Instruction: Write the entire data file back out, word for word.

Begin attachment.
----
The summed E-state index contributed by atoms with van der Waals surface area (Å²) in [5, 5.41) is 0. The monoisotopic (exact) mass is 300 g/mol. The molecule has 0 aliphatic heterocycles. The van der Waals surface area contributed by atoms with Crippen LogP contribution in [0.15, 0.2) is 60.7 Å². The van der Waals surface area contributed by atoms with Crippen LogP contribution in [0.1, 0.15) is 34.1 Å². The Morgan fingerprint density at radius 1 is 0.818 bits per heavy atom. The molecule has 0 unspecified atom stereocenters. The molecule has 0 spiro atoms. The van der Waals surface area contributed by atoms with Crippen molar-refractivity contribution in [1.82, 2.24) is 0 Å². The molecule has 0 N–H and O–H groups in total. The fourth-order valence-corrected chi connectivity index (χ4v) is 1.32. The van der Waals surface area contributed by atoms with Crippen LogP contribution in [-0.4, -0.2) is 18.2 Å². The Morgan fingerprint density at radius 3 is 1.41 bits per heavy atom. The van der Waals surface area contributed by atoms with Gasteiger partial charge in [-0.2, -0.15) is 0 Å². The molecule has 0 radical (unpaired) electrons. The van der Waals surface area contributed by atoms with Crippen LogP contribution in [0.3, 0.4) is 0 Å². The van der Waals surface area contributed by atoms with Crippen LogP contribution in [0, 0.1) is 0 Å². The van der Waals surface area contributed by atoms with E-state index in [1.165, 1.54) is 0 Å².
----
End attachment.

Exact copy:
The summed E-state index contributed by atoms with van der Waals surface area (Å²) in [5, 5.41) is 0. The monoisotopic (exact) mass is 300 g/mol. The molecule has 0 aliphatic heterocycles. The van der Waals surface area contributed by atoms with Crippen LogP contribution in [0.15, 0.2) is 60.7 Å². The van der Waals surface area contributed by atoms with Crippen LogP contribution in [0.1, 0.15) is 34.1 Å². The Morgan fingerprint density at radius 1 is 0.818 bits per heavy atom. The molecule has 0 unspecified atom stereocenters. The molecule has 0 spiro atoms. The van der Waals surface area contributed by atoms with Crippen molar-refractivity contribution in [1.82, 2.24) is 0 Å². The molecule has 0 N–H and O–H groups in total. The fourth-order valence-corrected chi connectivity index (χ4v) is 1.32. The van der Waals surface area contributed by atoms with Crippen LogP contribution in [-0.4, -0.2) is 18.2 Å². The Morgan fingerprint density at radius 3 is 1.41 bits per heavy atom. The van der Waals surface area contributed by atoms with Gasteiger partial charge in [-0.2, -0.15) is 0 Å². The molecule has 0 radical (unpaired) electrons. The van der Waals surface area contributed by atoms with Crippen LogP contribution in [0.3, 0.4) is 0 Å². The van der Waals surface area contributed by atoms with Crippen LogP contribution in [0, 0.1) is 0 Å². The van der Waals surface area contributed by atoms with E-state index in [1.165, 1.54) is 0 Å².